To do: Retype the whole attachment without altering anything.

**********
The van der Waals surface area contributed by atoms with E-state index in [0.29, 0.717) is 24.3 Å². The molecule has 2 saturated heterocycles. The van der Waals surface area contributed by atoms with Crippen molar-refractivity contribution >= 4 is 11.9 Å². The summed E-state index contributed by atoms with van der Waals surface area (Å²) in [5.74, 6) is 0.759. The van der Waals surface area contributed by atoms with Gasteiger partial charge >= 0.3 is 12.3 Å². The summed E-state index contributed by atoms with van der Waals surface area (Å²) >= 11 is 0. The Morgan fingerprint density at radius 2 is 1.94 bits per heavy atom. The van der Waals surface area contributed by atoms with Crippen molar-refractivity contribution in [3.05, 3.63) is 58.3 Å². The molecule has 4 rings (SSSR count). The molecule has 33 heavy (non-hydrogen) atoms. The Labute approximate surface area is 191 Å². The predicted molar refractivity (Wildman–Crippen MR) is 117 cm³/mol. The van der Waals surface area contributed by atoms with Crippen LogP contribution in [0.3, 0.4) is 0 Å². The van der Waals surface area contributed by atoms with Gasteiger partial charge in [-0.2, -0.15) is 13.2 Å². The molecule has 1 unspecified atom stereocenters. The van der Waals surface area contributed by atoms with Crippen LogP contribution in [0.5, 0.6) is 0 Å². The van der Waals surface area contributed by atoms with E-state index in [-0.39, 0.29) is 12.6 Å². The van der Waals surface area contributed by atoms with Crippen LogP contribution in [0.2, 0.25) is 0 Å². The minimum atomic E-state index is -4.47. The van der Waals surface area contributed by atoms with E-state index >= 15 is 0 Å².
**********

The van der Waals surface area contributed by atoms with E-state index in [0.29, 0.717) is 24.3 Å². The molecule has 2 saturated heterocycles. The van der Waals surface area contributed by atoms with Crippen molar-refractivity contribution >= 4 is 11.9 Å². The summed E-state index contributed by atoms with van der Waals surface area (Å²) in [5.74, 6) is 0.759. The van der Waals surface area contributed by atoms with Gasteiger partial charge >= 0.3 is 12.3 Å². The summed E-state index contributed by atoms with van der Waals surface area (Å²) >= 11 is 0. The Morgan fingerprint density at radius 2 is 1.94 bits per heavy atom. The van der Waals surface area contributed by atoms with Crippen molar-refractivity contribution in [3.05, 3.63) is 58.3 Å². The molecule has 4 rings (SSSR count). The molecule has 33 heavy (non-hydrogen) atoms. The Labute approximate surface area is 191 Å². The predicted molar refractivity (Wildman–Crippen MR) is 117 cm³/mol. The van der Waals surface area contributed by atoms with Crippen LogP contribution in [0.3, 0.4) is 0 Å². The van der Waals surface area contributed by atoms with Gasteiger partial charge in [-0.2, -0.15) is 13.2 Å². The molecule has 1 unspecified atom stereocenters. The van der Waals surface area contributed by atoms with Crippen LogP contribution in [0.5, 0.6) is 0 Å². The van der Waals surface area contributed by atoms with E-state index in [-0.39, 0.29) is 12.6 Å². The van der Waals surface area contributed by atoms with Crippen LogP contribution in [0.2, 0.25) is 0 Å². The minimum atomic E-state index is -4.47. The van der Waals surface area contributed by atoms with E-state index >= 15 is 0 Å².